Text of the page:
Jessie Mueller took a year to think about what Rise Coffee (4176 Manchester Avenue, 314-405-8171)
really needed. She first opened the space in 2013, and while she believes it has grown as a bridge in the community, there was something missing.
After a recent remodel, it turns out that it wasn't a what that was missing but a who — specifically, Mueller's grandmother was missing.
From 2015 until early 2019, Mueller had stepped away from Rise to focus on growing her family, and former employee Aaron Johnson bought the business. Although free time while raising two small children is sparse, Mueller used what limited free time she had to research more about her grandmother.
As a child with divorced parents, Mueller spent every weekend at her grandmother’s house growing up. She recalls her grandmother providing her a safe haven (plus warm biscuits on Saturday mornings). So when she bought back her business last year, she wanted to create a safe space for others in her community, like her grandmother had given her so many years ago.
“This new design of Rise is sort of deeper than just wanting to make a cool space,” Mueller says. “I want it to feel like a grandma's hug.”
Retro wood paneling and antique lamps help set the new mood, as does beautiful mustard yellow banquette seating in a new booth. Mueller knew she wanted to include counter seating for customers much like you'd find at a diner. Three yellow-green swivel chairs now line the counter, allowing guests a close-up look at the baristas and espresso machine. Mueller likes to call it "diner chic."
An exposed-brick wall peeks out from across the counter while wicker chairs line the dining area. Natural light from the front windows complement the soft pinks and oranges in the updated color scheme. The vibe might send customers back to the 1970s or bring back childhood visits to Grandma’s house.
Rise has removed its lunch menu items and now features an exclusively breakfast-focused menu. The house breakfast sandwich is an absolute monster of a meal: Eggs, cheddar, tomato, bacon and avocado are all piled high between two light and fluffy biscuits. Did I mention the spicy mayo? Genius.
Be warned, though: This is either an extremely confident day-date dish or the kind of breakfast to order when you're unconcerned about clothing stains. By the time I finished eating this huge sandwich, I had smeared one ingredient or another all over my face without fail after each bite. That might just be a me thing, but the cleanup was 100 percent worth it.
At one point I switched to using a fork to better savor every last bite. I had been eating this sandwich off and on while writing for an hour and had just arrived at the halfway mark. With only 25 minutes left before Rise closed for the day, I was now racing against the clock.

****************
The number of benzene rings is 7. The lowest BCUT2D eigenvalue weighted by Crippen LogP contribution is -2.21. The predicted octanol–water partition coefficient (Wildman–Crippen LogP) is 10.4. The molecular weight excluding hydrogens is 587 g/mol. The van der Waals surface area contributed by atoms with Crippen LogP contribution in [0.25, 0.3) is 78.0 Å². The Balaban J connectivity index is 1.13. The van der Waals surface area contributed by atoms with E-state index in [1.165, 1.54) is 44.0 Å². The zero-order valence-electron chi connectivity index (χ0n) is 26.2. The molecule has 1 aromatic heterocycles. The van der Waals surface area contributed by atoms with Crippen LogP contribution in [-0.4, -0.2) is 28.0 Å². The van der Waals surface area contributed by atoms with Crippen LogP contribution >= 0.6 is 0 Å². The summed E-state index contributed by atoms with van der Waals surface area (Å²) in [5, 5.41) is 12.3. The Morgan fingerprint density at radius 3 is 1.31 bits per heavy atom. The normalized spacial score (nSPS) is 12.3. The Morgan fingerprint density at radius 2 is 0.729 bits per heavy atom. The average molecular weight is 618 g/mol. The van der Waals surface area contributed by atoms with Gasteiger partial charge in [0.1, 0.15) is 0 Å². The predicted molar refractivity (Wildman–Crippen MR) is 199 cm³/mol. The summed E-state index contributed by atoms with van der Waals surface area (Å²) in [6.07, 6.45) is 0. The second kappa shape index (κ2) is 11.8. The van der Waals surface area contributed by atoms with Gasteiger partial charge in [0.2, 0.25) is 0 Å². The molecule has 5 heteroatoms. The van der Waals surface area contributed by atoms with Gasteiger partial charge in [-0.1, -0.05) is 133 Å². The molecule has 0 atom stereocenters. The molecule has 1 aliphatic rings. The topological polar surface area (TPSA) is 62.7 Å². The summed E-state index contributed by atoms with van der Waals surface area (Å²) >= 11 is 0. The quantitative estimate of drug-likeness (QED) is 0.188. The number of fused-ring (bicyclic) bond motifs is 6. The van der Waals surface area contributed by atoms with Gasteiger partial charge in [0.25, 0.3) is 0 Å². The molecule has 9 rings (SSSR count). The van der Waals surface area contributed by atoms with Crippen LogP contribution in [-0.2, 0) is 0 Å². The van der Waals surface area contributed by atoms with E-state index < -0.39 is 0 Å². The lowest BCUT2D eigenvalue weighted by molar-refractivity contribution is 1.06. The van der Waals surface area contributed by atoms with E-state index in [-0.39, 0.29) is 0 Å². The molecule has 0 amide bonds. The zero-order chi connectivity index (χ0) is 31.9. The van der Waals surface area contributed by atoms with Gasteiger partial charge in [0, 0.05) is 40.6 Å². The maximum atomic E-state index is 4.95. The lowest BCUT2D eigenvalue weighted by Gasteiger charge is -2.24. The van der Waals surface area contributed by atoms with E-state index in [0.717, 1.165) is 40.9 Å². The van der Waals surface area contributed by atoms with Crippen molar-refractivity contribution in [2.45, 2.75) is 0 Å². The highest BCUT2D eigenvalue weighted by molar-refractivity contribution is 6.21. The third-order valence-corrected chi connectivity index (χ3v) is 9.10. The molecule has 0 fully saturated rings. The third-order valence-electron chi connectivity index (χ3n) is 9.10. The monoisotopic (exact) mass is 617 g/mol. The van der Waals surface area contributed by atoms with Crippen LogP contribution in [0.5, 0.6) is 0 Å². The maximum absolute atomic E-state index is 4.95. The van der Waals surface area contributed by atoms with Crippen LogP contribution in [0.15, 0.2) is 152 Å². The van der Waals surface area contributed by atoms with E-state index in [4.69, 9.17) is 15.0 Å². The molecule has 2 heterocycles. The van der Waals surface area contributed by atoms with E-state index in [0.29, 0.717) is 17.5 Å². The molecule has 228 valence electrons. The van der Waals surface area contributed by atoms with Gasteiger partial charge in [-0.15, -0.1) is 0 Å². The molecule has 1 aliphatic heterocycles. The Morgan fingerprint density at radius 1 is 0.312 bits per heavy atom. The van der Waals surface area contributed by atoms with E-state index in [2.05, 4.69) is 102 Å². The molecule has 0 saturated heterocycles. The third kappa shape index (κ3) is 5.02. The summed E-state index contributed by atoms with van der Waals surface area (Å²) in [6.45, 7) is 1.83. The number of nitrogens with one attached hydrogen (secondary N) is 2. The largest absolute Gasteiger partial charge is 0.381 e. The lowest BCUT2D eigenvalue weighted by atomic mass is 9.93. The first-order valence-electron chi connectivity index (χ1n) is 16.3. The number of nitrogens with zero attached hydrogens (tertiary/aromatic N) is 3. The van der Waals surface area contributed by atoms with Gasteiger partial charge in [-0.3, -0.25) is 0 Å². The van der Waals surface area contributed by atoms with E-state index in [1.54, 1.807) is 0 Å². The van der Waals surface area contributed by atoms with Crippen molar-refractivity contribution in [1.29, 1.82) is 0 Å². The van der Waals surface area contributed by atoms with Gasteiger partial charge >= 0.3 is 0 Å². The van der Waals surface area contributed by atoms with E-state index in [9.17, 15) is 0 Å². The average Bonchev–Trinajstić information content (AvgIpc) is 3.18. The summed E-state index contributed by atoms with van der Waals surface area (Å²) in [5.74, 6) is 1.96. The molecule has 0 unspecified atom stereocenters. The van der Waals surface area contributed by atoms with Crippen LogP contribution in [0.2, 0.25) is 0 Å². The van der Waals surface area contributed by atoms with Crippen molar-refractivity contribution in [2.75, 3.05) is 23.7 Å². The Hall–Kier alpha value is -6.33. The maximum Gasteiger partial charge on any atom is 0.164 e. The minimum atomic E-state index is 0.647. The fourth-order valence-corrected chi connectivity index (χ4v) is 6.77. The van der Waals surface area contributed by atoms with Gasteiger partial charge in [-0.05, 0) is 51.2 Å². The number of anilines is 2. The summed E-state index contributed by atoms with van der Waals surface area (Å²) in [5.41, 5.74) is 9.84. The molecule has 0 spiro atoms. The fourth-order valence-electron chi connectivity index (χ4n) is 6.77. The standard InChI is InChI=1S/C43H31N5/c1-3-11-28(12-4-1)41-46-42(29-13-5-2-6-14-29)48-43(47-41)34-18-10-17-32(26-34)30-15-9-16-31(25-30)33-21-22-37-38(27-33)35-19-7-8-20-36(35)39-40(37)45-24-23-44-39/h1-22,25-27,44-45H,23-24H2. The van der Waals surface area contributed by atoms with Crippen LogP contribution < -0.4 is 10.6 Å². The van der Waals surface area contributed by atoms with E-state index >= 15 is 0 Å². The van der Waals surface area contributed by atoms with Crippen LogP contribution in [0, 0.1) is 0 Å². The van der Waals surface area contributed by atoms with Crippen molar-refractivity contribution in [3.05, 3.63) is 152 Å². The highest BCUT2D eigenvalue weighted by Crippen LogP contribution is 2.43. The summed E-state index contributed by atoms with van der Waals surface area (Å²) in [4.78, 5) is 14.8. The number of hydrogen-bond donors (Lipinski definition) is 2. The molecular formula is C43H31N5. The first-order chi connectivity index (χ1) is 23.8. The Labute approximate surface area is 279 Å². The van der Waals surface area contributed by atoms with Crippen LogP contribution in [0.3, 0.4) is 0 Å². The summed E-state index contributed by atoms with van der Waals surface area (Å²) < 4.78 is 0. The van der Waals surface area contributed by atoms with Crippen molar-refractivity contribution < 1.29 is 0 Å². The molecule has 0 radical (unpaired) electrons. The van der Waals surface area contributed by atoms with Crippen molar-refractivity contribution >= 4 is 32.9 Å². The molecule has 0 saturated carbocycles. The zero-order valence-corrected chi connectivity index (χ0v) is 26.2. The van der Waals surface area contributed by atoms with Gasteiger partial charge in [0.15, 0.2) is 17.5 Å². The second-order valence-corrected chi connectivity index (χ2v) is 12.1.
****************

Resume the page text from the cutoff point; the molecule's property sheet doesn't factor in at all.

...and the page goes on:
That's OK, though: Mueller wants diners to linger long enough to hopefully make connections with other guests.
Mueller created Rise as her next step as a community activist. She transitioned from a teacher to a social worker to the owner of a coffee shop, and so she yearns to create a space for open conversation at Rise.
“I think now we're in a place in society where a lot of people are polarized, and I really want Rise to be a space that is welcoming of conversation and all people, despite their beliefs,” Mueller says.
The space is designed to encourage more human interaction. Seats are strategically placed close together or at one long communal table. In just an hour, I watched two women next to me sit down separately only to now be planning to meet up in a different city.
One of the women had been painting a Mardi Gras-themed project. Her watercolors were now all dried out as she divulged her fears of moving to a big city and exchanged contact info with the woman next to her.
Rise’s concept is a hub not only for sustaining community, but also for building on that existing community and welcoming guests with open arms. Mueller created Rise’s program, Coffee for the People, in the coffeehouse's early days.
Coffee for the People is a simple concept: Customers can buy a meal or cup of coffee for a person in need. They write down a description of who they’re leaving it for on the back of a coffee sleeve and tack it to the Coffee for the People mural painted across a pale pink wall.
“It's like a warm embrace,” Mueller says. “You're welcome here; we want you here.”
The descriptions range from “For a queer person who’s new to St. Louis” to “For a student who needs a boost.” Mueller says that as the Grove goes through changes, not everyone can always afford a warm meal, so the program is Rise’s way of inviting community outreach within its walls. Mueller hopes Coffee for the People becomes Rise’s legacy in the Grove.
The upstairs of Rise features a children’s area which Mueller believes allows families to stay involved in community issues and discussions. As someone who brought her first born to work when she first opened Rise, Mueller understands the challenges of staying involved in the community as a parent.
“I want [customers] to feel safe,” Mueller says. “I want them to feel a sense of acceptance and excitement for what we're doing here.”
Mueller's passion for building community at Rise is equal to my passion for finishing this mighty breakfast sandwich. Thanks to my fork, it is now in pieces and looks more like a deconstructed art project than the original mouthwatering dish. There's thirteen minutes to go before Rise closes for the day, and I'm no longer sure if I’m still hungry or just too competitive to give up. Perhaps I'll have to allow myself more time on my next visit.
Rise Coffee is open from 7 a.m. to 4 p.m. daily.
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